The self-immolation by Prem Prasad Acharya in front of the Parliament building in late January suddenly caught the attention of the nation. As dramatic was his suicide, perhaps it was his long post explaining the reasons for taking his own life that had many of us thinking. It resonated with many since it told the story of the Nepali everyman and everywoman—one of struggle, hope and failure in a continuous cycle of resilience on one side with the inevitable predation and betrayal on the other.
On the day Prem Prasad succumbed to his burn injuries, the headline story in Kantipur was about another death. It did not get the same kind of traction but is worth recounting. It involved the arrival from the Gulf of a former guerrilla in the Prachanda-led People’s Liberation Army (PLA) in a coffin at Kathmandu airport. A section commander in the PLA, Tilak Bahadur Karki of Jumla had enlisted while he was in Class 8. Injured during the insurgency, he still carried pellets in his body. He could not afford the expensive surgery to remove them. He waited for 18 years for the party to do something for people like him. And then last year went to Saudi Arabia after taking out a loan of Rs300,000 at 24 percent interest. His monthly salary of Rs35,000 was barely enough to cover the loan payments and sustain his family. He died in his sleep. His story was so reminiscent of “Pir”, the music video by Prakash Saput that had the Maoists seeing red last year.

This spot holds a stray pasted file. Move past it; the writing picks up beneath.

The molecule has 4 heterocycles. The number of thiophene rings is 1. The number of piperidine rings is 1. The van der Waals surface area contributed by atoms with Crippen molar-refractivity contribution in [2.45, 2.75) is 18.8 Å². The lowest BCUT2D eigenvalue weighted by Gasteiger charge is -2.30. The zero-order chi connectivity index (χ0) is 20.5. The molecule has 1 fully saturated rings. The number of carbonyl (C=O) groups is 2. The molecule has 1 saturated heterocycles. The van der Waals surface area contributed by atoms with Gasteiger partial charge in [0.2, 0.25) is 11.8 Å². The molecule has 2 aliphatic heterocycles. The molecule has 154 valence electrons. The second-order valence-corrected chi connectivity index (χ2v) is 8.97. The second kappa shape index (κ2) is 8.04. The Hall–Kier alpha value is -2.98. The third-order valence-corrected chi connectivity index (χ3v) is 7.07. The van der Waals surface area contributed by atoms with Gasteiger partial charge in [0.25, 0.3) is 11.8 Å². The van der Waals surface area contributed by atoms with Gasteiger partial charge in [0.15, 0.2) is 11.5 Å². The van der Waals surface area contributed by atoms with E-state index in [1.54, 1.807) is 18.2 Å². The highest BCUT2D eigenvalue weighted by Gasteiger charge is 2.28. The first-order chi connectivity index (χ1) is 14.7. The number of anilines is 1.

About a month earlier, there had been a story about Baburam Rai “Bibash”, another PLA fighter, who was lying in a hospital bed in Biratnagar. According to the news report, Bibash was a veteran of numerous battles and jail stints. His wife had been killed on the battlefield, and he himself had been severely injured by a mortar shell, regaining consciousness only after 26 days. He had been brought into the hospital emergency. The news quoted his associate as saying that he had been advised surgery, but they did not have the money even to cover the daily expenses.
These are different aspects of Nepali life that make it to the news now and then. The hope was that the end of the conflict and the advent of a New Nepal, these would be stories of a past long gone. Instead, we are treated to episodes like the one played out in Biratnagar in the early January—while Tilak’s body lay in a mortuary, Bibash struggled to finance his operation, and Prem Prasad would have been contemplating ending his life.